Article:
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kris jenner taking care of a pig is literally the funniest thing i’ve ever seen 










I love how Tumblr teaches us how to be perfect criminals.

Also, if you’re burying a full body, make sure you bury them vertically. Satellites orbiting earth look for holes that are approx. 6ft long because that’s suspicious. Ideally though, drain your body of fluids in a tub ((mix fluids with bleach and let them soak before draining and take precautions to keep your house from smelling like death from your sink and whatnot. Draining the body also keeps decomp at bay a bit and makes it easier to portion)) and cut it to bits. It’s easier to bury a head than a whole body, and takes less time so you don’t have to tell your neighbors, “Oh, I’m night gardening!”

Also, if a dog happens across it, it’s more likely it will devour a single body part than all of your ex-husband.

Another method is to put it into a septic tank. They’re a plethora of bacteria, and the smell of waste covers the smell of decomposition very well.

You should also destroy all teeth, massacre the face and burn fingerprints/remove finger tips to keep from identifying by anything other than DNA.

…I didn’t come up with these ideas, just what I’ve gleaned from reading on the internet.

i used to joke about Tumblr teaching us how to get away with murder, but fuck, man

the thing is when i see this i want to go kill a man just because i have the knowledge

thanks tumblr

Remember when you’re at the crime scene to wipe down all surfaces and then take the victims hands and touch things with them. Pick up cups and run the hands along table tops. A room with zero fingerprints is very suspicious.

If you live near the ocean you can drain the body and cut up the cadaver into small pieces then mix it all together with fish parts and dispose of it easily by pretending to chum the water for fish and sharks. Actually do chum the water a bit before dumping in your victim to be sure there are plenty of hungry fish around. Stick around and fish for a while so anyone who happens to see you won’t get suspicious. This way you don’t have any body parts lying around waiting to be dug up and identified. Plus you might catch a marlin or something.


Also remove the tongue/toes (there’s something else that’s completely unique to every person but I can’t think of it write now) because they will be/can be used for identification.


(Source: actualadvicemallard)

"In August 1964, Robert F. Kennedy took the podium at the Democratic Convention. Immediately, a roar of applause took the whole hall. The crowd wouldn’t let him speak, they wouldn’t let go of him. He was the representation of what they had lost. If the delegates had a sense of loss, imagine what his feelings were. Every day, every hour, every minute, he felt the loss of his brother. The pandamonium went on for twenty-two long minutes. As the crowd finally grew quiet, he bared his grief, enshrining his brother in words from Romeo and Juliet. When he was finished speaking, he left the hall, sat on the fire escape, and wept.” • RFK: An American Experience

(Source: bobbyfkennedy)

Since 1968, the word hope has become the oratorical equivalent of an American flag lapel pin, a de rigueur rhetorical flourish amounting to a vague promise of better days. But the hope that Robert Kennedy offered was specific: that Americans’ belief in their integrity and decency could be restored. His assassination on June 5, eighty- two days after he had announced his candidacy, represented not just the death of another Kennedy or of a promising young leader, but the death of this hope. This explains why the most dramatic display of public grief for an American citizen who had never been elected to the presidency unfolded on June 8, 1968, when a twenty- one- car funeral train, its engine draped in black bunting, carried Kennedy’s body from his funeral in New York to his burial in Washington.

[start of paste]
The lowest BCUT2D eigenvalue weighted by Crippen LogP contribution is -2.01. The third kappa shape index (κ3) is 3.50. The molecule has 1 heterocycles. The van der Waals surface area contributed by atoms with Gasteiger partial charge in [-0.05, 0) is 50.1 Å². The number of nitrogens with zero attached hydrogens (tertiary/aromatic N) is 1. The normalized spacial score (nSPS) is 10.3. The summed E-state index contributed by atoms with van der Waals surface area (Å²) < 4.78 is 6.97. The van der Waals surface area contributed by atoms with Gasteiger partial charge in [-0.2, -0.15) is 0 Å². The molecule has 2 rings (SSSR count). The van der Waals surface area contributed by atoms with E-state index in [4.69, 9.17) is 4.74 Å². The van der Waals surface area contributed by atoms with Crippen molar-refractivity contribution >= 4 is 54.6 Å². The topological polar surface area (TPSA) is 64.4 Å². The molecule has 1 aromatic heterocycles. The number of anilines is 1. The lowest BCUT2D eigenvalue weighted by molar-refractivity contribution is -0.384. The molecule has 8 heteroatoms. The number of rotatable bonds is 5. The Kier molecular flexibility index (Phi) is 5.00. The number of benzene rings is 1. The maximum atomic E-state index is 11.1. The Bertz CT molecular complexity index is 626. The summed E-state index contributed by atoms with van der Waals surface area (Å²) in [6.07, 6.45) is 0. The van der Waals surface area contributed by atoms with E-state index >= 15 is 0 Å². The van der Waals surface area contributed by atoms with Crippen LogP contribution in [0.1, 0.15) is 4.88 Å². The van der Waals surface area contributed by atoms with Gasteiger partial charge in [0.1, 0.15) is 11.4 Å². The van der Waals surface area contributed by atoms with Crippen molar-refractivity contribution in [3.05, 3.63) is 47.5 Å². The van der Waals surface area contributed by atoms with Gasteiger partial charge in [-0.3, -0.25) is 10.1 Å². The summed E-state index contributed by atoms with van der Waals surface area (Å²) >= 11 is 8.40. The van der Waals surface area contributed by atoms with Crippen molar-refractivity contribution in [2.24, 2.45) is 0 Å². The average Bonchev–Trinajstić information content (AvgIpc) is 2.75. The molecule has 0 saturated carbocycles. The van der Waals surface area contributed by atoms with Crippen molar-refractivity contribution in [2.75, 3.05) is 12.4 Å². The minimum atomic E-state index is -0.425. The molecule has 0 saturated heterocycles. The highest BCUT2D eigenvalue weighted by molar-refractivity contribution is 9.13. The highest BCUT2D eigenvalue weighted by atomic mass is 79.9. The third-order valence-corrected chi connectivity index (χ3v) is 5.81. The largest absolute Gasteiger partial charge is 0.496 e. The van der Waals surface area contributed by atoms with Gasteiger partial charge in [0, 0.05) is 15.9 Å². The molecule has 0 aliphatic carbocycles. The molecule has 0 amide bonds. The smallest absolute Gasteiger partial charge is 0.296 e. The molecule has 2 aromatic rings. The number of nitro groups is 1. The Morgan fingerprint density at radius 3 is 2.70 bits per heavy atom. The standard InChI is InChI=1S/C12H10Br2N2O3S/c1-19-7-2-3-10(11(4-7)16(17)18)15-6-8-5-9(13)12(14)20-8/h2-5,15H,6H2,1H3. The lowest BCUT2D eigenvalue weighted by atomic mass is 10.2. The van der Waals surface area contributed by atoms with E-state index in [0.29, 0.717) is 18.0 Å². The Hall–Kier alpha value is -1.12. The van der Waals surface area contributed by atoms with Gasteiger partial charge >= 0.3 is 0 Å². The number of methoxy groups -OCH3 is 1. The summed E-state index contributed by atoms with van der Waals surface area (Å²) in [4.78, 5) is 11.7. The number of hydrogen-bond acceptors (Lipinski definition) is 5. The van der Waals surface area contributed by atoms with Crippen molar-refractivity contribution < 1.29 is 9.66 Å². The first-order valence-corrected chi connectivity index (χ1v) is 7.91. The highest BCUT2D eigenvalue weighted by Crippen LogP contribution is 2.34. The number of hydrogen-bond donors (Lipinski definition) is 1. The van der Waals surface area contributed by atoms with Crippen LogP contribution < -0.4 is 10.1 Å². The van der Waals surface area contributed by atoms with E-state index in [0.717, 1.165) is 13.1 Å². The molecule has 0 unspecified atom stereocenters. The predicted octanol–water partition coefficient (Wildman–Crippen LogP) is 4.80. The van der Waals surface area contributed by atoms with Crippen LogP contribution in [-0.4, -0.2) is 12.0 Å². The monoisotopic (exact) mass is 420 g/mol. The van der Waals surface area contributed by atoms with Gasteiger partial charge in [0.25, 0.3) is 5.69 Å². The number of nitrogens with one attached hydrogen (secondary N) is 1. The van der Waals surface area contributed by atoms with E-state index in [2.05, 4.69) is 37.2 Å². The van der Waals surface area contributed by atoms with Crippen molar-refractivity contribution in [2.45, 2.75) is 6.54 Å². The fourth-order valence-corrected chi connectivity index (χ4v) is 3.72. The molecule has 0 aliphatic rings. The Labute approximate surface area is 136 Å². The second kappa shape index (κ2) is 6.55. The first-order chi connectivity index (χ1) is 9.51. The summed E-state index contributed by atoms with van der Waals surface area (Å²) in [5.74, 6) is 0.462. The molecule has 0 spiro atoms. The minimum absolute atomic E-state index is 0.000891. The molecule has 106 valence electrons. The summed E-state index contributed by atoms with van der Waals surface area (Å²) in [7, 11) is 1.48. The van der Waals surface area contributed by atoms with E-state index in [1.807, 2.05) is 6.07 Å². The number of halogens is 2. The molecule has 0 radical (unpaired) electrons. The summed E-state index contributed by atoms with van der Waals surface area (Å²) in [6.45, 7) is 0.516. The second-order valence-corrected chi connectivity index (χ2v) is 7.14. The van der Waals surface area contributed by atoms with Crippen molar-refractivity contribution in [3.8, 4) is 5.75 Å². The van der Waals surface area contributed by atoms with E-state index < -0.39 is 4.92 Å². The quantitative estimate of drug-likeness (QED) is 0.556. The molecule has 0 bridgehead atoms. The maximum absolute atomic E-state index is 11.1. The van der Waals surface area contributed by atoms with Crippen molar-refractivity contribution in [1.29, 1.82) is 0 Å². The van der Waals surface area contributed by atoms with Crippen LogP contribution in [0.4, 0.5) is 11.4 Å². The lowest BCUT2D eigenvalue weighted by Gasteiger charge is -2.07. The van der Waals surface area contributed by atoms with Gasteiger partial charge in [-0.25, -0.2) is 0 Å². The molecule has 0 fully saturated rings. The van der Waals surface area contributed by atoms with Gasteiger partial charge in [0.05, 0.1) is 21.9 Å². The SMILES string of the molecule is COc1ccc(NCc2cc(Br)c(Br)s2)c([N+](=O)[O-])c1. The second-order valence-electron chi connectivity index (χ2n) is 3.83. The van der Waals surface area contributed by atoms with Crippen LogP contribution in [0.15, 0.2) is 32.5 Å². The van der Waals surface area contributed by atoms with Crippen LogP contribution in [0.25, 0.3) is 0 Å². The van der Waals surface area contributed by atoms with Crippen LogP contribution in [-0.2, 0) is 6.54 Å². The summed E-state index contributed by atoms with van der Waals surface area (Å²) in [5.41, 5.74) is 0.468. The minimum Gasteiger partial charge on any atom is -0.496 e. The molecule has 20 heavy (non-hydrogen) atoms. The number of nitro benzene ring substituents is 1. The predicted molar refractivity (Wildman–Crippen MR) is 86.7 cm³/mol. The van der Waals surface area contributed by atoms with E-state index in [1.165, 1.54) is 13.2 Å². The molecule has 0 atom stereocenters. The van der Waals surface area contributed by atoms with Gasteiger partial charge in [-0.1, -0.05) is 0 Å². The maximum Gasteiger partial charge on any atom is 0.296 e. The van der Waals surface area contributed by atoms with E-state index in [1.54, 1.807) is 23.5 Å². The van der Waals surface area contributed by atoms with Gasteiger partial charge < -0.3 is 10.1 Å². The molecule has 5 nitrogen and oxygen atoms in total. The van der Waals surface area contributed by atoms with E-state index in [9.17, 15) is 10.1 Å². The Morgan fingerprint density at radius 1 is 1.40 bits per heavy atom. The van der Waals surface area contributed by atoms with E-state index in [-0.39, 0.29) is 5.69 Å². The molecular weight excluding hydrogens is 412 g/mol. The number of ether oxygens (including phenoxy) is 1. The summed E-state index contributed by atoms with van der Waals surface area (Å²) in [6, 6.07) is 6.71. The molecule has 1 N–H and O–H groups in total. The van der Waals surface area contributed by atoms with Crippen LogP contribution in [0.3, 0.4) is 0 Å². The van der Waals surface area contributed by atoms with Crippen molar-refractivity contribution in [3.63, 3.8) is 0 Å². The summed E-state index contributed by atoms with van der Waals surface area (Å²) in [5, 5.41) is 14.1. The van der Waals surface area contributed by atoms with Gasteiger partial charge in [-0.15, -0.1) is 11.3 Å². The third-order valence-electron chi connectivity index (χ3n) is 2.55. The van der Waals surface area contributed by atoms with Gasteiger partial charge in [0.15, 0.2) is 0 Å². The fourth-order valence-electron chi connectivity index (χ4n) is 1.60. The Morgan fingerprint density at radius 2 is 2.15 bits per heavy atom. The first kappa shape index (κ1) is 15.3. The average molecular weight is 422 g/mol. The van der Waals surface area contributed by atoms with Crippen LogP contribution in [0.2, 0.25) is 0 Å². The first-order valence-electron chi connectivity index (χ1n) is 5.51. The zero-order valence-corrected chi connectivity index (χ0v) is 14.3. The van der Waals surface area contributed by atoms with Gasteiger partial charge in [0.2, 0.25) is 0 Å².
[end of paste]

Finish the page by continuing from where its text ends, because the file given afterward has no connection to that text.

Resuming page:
Crowds were expected, but no one imagined that on a steamy Saturday afternoon two million people would head for the tracks, wading through marshes, hiking across meadows, and slithering under fences, filling tenement balconies, clambering onto factory roofs, standing in junkyards and cemeteries, peering down from bridges, viaducts, and bluffs, placing 100,000 coins on the tracks, waving hand- lettered goodbye Bobby signs, and forging a 226- mile- long chain of grief and despair. 

Many are still haunted by Kennedy’s phantom presidency. Two decades after his death, Ralph Bartlow Martin wrote, “I have no doubt at all that if nominated he [Kennedy] would have been elected. And if elected, a great President, maybe greater than his brother. But they would have killed him.” As Kennedy lay dying, Jack Newfield told John Lewis, “I can feel history slipping through my fingers.” Four decades later, Lewis says, “I thought that if this one man was elected president, he could move us closer to what many of us in the movement called ‘The Loving Community.’ ” Former Kennedy aide Peter Edelman still believes that his presidency “would have influenced the tone and direction of American politics for decades.” Edwin Guthman, who worked in the Kennedy Justice Department, writes, “To know anything about him is to know that had he lived and won in 1968, he would have been a great President.” Look correspondent Warren Rogers told an interviewer in 1997 that his presidency would have left “a far more decent, a far gentler and less uncouth country than we are today,” and the political commentator Mark Shields, who worked for him in the Nebraska primary, says, “I’ll go to my grave believing Robert Kennedy would have been the best President of my lifetime.”

(Source: jfk-and-jackie)

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